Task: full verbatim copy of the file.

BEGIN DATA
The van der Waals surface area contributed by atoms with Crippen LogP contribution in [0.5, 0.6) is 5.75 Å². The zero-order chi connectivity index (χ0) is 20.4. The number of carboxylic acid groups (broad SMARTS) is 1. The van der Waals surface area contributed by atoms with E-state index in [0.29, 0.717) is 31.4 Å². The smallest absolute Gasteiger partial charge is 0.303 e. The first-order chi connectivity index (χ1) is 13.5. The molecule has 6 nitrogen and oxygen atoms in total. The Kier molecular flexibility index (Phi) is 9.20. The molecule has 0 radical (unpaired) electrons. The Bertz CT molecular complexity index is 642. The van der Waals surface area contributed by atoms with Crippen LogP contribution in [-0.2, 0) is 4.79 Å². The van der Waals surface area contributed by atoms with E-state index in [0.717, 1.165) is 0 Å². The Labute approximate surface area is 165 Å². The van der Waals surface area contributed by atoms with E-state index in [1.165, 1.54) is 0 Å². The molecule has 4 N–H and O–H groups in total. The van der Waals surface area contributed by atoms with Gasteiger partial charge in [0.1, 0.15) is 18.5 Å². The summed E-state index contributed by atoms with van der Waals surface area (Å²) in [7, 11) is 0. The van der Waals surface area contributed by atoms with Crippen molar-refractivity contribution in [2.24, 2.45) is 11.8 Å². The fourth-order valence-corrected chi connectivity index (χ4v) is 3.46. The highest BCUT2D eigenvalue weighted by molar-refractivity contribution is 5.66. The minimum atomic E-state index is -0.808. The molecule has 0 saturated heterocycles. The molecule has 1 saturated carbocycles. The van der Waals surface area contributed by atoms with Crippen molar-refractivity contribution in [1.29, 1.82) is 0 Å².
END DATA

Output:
The van der Waals surface area contributed by atoms with Crippen LogP contribution in [0.5, 0.6) is 5.75 Å². The zero-order chi connectivity index (χ0) is 20.4. The number of carboxylic acid groups (broad SMARTS) is 1. The van der Waals surface area contributed by atoms with E-state index in [0.29, 0.717) is 31.4 Å². The smallest absolute Gasteiger partial charge is 0.303 e. The first-order chi connectivity index (χ1) is 13.5. The molecule has 6 nitrogen and oxygen atoms in total. The Kier molecular flexibility index (Phi) is 9.20. The molecule has 0 radical (unpaired) electrons. The Bertz CT molecular complexity index is 642. The van der Waals surface area contributed by atoms with Crippen LogP contribution in [-0.2, 0) is 4.79 Å². The van der Waals surface area contributed by atoms with E-state index in [0.717, 1.165) is 0 Å². The Labute approximate surface area is 165 Å². The van der Waals surface area contributed by atoms with E-state index in [1.165, 1.54) is 0 Å². The molecule has 4 N–H and O–H groups in total. The van der Waals surface area contributed by atoms with Gasteiger partial charge in [0.1, 0.15) is 18.5 Å². The summed E-state index contributed by atoms with van der Waals surface area (Å²) in [7, 11) is 0. The van der Waals surface area contributed by atoms with Crippen molar-refractivity contribution in [2.24, 2.45) is 11.8 Å². The fourth-order valence-corrected chi connectivity index (χ4v) is 3.46. The highest BCUT2D eigenvalue weighted by molar-refractivity contribution is 5.66. The minimum atomic E-state index is -0.808. The molecule has 0 saturated heterocycles. The molecule has 1 saturated carbocycles. The van der Waals surface area contributed by atoms with Crippen molar-refractivity contribution in [1.29, 1.82) is 0 Å².